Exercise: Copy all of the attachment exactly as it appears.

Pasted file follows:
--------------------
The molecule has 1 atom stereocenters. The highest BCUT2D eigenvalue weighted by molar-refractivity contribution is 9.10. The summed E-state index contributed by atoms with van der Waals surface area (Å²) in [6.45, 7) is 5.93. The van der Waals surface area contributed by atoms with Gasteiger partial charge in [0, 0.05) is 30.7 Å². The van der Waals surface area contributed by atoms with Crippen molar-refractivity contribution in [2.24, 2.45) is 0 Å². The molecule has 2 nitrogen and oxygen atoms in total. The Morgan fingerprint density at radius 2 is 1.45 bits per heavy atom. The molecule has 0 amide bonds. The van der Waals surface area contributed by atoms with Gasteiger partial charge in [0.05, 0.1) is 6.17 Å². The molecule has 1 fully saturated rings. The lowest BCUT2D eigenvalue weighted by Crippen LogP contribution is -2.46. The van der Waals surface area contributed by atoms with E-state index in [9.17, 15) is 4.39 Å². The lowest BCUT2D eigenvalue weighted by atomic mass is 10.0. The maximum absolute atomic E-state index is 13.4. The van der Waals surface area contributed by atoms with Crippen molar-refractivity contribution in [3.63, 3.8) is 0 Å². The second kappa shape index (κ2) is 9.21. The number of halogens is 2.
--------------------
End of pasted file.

The molecule has 1 atom stereocenters. The highest BCUT2D eigenvalue weighted by molar-refractivity contribution is 9.10. The summed E-state index contributed by atoms with van der Waals surface area (Å²) in [6.45, 7) is 5.93. The van der Waals surface area contributed by atoms with Gasteiger partial charge in [0, 0.05) is 30.7 Å². The van der Waals surface area contributed by atoms with Crippen molar-refractivity contribution in [2.24, 2.45) is 0 Å². The molecule has 2 nitrogen and oxygen atoms in total. The Morgan fingerprint density at radius 2 is 1.45 bits per heavy atom. The molecule has 0 amide bonds. The van der Waals surface area contributed by atoms with Gasteiger partial charge in [0.05, 0.1) is 6.17 Å². The molecule has 1 fully saturated rings. The lowest BCUT2D eigenvalue weighted by Crippen LogP contribution is -2.46. The van der Waals surface area contributed by atoms with E-state index in [9.17, 15) is 4.39 Å². The lowest BCUT2D eigenvalue weighted by atomic mass is 10.0. The maximum absolute atomic E-state index is 13.4. The van der Waals surface area contributed by atoms with Crippen molar-refractivity contribution in [3.63, 3.8) is 0 Å². The second kappa shape index (κ2) is 9.21. The number of halogens is 2.